Getting Started on Klout & Why You Should Care
To get started, head to Klout.com and follow the instructions. It’s a free service. Your Klout score will change regularly and if you utilize the daily charts, you can test different strategies to improve your Klout score.
Any widely accepted platform that measures the ROI on social media is going to be extremely useful. So is the ability to find and connect with the influencers in a particular niche. Klout is teaming up with other companies to offer brands the ability to find and interact with their biggest fans. That’s something that’s difficult to do when you have tens of thousands of fans or followers in social media.
Have you checked your Klout score? Have you used it for a client? Please share your experience below by leaving a comment. If it’s your first time to leave a comment on this blog, your comment will be held in moderation until I can review it. After your first comment is approved, your future posts will show up immediately. So join the conversation.
Tweet Attacks is an interesting and unusual piece of software. In the hands of a ‘white hat’ social media user, it’s the best software on the market for building a targeted following on Twitter. In the hands of a ‘black hat’ type, it’s a spam tool.
Have you seen tweets show up as @mentions from people you don’t follow that look something like this?
@billhibbler http://spn.co/+4cOG amazing website that pays u for twitter how amazing!!!
That tweet was probably created by someone using Tweet Attacks. But that’s not the purpose I use it for.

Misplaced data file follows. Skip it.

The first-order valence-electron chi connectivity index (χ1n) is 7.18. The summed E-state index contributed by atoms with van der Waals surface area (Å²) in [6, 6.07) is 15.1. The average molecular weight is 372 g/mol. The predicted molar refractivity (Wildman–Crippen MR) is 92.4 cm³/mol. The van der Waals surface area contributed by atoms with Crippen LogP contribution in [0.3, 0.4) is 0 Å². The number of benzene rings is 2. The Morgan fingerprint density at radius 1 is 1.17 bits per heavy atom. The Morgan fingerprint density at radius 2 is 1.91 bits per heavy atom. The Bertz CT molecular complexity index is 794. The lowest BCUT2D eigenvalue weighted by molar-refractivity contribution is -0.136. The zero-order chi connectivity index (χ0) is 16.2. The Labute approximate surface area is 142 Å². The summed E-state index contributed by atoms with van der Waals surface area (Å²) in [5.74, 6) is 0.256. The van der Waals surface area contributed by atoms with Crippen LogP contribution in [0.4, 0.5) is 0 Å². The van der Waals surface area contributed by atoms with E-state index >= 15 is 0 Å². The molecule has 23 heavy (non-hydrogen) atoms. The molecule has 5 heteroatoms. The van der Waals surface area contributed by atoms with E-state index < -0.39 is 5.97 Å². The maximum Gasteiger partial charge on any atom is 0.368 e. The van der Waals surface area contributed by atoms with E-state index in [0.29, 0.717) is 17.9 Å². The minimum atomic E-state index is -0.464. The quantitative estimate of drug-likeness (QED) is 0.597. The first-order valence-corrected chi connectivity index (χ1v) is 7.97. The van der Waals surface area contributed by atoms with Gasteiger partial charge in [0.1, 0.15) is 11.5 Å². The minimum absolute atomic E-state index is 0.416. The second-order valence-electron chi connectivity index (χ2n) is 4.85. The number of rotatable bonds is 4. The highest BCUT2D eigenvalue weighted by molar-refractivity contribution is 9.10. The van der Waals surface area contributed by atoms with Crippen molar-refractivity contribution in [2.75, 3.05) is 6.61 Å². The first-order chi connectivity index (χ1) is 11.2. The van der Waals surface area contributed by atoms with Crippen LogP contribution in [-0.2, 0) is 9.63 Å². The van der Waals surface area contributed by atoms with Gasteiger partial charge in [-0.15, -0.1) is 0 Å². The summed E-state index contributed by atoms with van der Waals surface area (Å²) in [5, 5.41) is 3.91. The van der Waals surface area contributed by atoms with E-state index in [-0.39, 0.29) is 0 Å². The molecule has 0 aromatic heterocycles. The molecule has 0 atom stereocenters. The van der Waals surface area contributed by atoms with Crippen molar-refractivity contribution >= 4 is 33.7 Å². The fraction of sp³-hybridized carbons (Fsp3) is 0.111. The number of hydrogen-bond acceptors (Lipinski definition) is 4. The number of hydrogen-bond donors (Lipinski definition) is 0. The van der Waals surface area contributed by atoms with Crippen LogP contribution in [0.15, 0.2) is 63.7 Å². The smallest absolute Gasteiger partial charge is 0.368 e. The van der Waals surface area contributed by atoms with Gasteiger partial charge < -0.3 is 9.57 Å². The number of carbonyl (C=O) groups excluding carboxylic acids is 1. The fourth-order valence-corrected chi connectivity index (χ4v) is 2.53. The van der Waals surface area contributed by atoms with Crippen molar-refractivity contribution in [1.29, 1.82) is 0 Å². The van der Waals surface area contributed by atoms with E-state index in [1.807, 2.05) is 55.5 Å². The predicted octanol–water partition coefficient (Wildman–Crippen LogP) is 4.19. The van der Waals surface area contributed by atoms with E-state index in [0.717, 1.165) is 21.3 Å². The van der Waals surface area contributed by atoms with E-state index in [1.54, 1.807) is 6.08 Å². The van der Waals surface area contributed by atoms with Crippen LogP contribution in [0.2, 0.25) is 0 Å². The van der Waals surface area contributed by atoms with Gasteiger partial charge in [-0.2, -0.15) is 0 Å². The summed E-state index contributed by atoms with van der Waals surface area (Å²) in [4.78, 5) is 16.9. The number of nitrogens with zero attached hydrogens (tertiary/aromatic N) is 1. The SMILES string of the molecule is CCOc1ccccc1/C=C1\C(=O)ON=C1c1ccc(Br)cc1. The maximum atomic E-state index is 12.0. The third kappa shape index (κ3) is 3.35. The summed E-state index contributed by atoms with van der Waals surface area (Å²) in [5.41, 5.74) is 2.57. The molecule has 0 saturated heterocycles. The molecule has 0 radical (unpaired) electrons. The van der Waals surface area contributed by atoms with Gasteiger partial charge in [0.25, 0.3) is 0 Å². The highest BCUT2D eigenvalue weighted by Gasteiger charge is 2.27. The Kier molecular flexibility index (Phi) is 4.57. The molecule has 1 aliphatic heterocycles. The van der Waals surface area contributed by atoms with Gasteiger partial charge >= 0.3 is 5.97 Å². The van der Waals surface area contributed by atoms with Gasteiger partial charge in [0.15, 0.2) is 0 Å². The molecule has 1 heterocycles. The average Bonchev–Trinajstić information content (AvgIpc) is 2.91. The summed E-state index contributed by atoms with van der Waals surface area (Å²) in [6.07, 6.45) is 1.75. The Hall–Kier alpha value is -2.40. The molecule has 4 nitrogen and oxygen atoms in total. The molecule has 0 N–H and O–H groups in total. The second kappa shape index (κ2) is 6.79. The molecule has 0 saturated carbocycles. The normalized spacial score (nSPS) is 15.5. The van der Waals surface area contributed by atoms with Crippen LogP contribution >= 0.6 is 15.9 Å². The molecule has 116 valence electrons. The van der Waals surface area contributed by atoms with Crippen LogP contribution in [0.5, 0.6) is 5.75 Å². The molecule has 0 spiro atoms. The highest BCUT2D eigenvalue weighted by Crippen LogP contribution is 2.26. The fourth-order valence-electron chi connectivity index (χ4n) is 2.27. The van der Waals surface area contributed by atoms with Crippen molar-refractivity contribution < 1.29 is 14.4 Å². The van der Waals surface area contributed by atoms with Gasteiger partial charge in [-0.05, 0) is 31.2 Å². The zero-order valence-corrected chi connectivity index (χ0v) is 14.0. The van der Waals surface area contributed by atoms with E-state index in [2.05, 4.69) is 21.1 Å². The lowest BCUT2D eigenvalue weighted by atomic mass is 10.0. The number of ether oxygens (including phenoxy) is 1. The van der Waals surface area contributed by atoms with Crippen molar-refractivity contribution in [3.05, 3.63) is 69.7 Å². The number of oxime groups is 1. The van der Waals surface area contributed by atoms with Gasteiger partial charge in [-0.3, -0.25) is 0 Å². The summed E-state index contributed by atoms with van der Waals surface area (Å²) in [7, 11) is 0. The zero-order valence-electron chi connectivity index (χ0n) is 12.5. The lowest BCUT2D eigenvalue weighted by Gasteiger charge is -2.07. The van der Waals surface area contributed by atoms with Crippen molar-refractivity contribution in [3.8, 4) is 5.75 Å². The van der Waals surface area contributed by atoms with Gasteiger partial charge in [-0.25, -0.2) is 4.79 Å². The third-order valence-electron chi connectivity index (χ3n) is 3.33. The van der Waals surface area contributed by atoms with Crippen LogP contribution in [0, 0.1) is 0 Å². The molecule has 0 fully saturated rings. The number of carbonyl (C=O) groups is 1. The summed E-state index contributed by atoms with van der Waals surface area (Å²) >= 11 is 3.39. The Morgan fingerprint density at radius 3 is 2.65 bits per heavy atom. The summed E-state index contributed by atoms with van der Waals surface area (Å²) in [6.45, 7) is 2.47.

What I Like About Tweet Attacks
What I like about Tweet Attacks is its sophisticated follow and unfollow capabilities. It does more than any other software out there and it does so without using Twitter’s API. So you don’t get banned for overloading Twitter’s system.
You can use this tool to:
- Follow another user’s followers (like your competitors, other influencers in your niche, etc.
- Follow another user’s lists (if someone else on Twitter has created a list of Foodies, Musicians, Realtors, Authors, etc., you can auto-follow all the people on that list rather than searching for them manually)
- Follow users that come up using a particular keyword or phrase using Twitter’s advanced search feature
- Ignore users that might be spammers
- Unfollow any user that doesn’t follow you back after a specified number of days
Tweet Attacks will do all this automatically as often as you specify and for multiple accounts. So if you have both a personal and a business account or you’re managing social media for multiple clients, you can automate building their following while you focus on strategy and tweeting interesting content.
You can load up all your accounts, setup a list of tasks and save that task list to a file for later use. Or you can set Tweet Attacks up to automatically run your list of tasks every X hours. Without being aggressive, you can easily add 700-1000 followers a week. Here’s an image from Twittercounter for an account I tested this on and, again, I wasn’t particular aggressive about adding followers.
Tweet Attacks can also be setup to auto-tweet content from your blog or website or any website. Some might use this to tweet quotes from a quote website or news from a feed but that’s not my cup of tea. I prefer to hand-pick any quotes or articles or posts I want to re-tweet but you can load them into Tweet Attacks and have the software tweet them out at intervals you specify. I sometimes do this to keep useful content during hours or days when I’m not on Twitter.
The software is a one-time purchase which includes regular updates. And Tweet Attacks gets updated regularly. New features are constantly being added and tweaked for improvement. When there’s a problem, it gets fixed quickly and support tickets are answered promptly. There’s also a forum where you can interact with other users and swap ideas and experiences. Unfortunately most of the people showing up there are of the black-hat variety wondering why they haven’t gotten rich yet.